There are many reasons to buy a Ferrari if you have immoral levels of cash. Most of them good. They are fun to drive. They are stylish. The incredibly supple leather coddles your bottom like your mamma did when you were a newborn. But those are not the reasons one actually buys a Ferrari.
New Ferrari key… way more visible when you drop it in the bowl on the way in pic.twitter.com/3BOzGkCmy2
— Jack Rix (@jack_rix) November 14, 2019
You buy it for the emblem. And Ferrari knows this, to the extent that an emblem is all its new key fob is.
I don’t know why I keep insisting on thinking Ferrari is actually going to be a subtly classy Brand, but the 2020 Ferrari Roma is actually very sleek and understated in that “I have a lot of money but I kindly am not going to rub my hundred dollar bills in your face until all you see is green” kind of way.
But its key is tacky and stupid and looks like it’s a three-dollar keychain from a gift shop in Maranello because that was the only thing your cheap arse could afford. I refuse to believe this opens a supercar. I refuse.
The photos came from Top Gear Deputy Editor Jack Rix’s Twitter, and, man. What a stupid, chintzy looking apparatus.
This is like that stupid low-quality Vineyard Vines ad that’s currently making the rounds. There’s no way this badge you picked off your kid’s tiny fake electric Ferrari Berlinetta actually opens a luxury vehicle. It looks like it should power an RC car. At the very best, it’s a specially-made fancy-schmancy remote for a Ferrari Scalextric slot car.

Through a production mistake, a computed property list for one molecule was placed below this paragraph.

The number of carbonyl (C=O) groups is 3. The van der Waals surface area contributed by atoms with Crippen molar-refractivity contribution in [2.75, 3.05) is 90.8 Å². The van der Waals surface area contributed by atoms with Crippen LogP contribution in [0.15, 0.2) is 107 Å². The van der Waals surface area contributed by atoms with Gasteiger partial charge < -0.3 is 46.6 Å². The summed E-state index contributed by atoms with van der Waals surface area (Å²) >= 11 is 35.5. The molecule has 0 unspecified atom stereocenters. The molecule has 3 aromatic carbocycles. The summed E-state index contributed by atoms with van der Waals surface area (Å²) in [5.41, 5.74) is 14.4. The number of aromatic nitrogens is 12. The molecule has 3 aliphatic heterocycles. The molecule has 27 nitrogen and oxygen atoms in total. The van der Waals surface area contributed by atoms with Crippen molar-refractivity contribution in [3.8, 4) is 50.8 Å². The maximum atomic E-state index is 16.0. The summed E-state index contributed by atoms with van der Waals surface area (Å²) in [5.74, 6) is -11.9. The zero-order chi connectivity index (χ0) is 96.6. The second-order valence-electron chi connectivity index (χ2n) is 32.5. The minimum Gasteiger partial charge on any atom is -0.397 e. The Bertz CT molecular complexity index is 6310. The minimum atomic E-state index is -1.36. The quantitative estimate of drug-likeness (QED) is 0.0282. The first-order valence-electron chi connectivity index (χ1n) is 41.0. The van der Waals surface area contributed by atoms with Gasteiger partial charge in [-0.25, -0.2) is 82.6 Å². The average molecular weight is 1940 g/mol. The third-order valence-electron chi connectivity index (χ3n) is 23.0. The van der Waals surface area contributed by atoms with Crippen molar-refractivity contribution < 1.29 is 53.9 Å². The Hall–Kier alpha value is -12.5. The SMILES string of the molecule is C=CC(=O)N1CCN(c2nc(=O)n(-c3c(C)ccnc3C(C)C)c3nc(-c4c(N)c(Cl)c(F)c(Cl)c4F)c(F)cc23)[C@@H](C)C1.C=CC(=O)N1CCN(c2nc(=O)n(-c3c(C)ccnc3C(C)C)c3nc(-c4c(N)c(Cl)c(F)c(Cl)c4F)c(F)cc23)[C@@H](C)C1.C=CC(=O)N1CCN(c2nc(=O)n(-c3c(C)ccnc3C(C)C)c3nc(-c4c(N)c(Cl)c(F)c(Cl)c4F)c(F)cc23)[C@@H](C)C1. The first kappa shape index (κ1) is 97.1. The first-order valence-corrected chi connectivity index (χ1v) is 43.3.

I can’t imagine pulling this out of your pocket and feeling like anything less than a giant, giant tool. Oh, this? Why, yes, this is in fact my Sheriff’s badge. You see, the ghost of Enzo himself came to me and told me that I need to flex this logo in front of all you nerds to remind you all that I do in fact drive a Ferrari. Because, y’know, my actual fucking Ferrari that I am about to climb into wouldn’t be enough, I need this tacky looking backpack pin to prove it.
To quote one of the cultural touchstones of the early 2000s: “You’re tacky and I hate you.”